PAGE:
This article summarizes the work of the Arthritis Research Campaign Epidemiology Unit in the field of pain and soft tissue rheumatism during the 50 years 1954-2004. It reviews the information gathered on the occurrence of symptoms and its causes, which began with Kellgren and Lawrence's pioneering work during the 1950s in the coalfields and general population of Leigh, Greater Manchester. They studied the roles of posture, mechanical load and the physical environment (dampness) on back pain. This was followed by the Calderdate study in the 1980s examining the prevalence of disability and its causes in the population, which demonstrated the important rote of regional pain in causing disability. More recent studies in the 1990s and at the beginning of the 21st century have allowed us to define the relative roles of mechanical (load) factors, individual (psychological) factors and the social environment, and the biological mechanisms by which they may result in symptoms. The further challenge over the coming decade is to use our knowledge of the aetiology and influences on outcome to design management strategies which demonstrate improved outcomes for patients.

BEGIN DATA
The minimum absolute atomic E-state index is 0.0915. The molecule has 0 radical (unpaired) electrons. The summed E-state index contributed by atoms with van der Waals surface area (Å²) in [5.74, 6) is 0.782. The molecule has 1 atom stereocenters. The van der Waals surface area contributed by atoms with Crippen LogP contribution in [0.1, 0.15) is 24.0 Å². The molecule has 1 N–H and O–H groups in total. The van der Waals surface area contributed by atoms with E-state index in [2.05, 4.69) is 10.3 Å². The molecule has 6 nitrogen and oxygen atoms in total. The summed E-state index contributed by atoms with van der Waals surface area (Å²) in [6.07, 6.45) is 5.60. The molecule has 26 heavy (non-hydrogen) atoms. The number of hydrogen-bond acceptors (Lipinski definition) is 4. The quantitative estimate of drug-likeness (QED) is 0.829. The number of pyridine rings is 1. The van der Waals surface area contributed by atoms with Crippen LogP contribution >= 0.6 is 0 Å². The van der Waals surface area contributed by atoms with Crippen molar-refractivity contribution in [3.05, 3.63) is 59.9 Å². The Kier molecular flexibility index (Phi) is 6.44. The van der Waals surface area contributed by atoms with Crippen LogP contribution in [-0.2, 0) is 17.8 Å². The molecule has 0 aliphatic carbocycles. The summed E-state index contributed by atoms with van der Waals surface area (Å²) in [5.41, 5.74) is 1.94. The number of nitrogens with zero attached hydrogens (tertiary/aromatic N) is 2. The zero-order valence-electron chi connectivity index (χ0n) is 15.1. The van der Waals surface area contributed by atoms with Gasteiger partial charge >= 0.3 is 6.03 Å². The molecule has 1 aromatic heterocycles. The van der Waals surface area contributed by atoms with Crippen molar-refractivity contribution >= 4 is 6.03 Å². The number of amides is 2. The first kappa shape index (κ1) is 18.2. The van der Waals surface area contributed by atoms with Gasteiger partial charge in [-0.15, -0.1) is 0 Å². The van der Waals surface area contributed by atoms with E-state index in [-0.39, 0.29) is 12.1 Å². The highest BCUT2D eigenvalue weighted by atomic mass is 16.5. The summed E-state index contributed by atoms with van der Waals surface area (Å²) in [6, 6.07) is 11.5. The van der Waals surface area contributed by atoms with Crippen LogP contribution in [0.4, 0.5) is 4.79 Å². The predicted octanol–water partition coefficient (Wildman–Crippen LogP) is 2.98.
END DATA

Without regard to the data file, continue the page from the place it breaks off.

- CHRONIC WIDESPREAD PAIN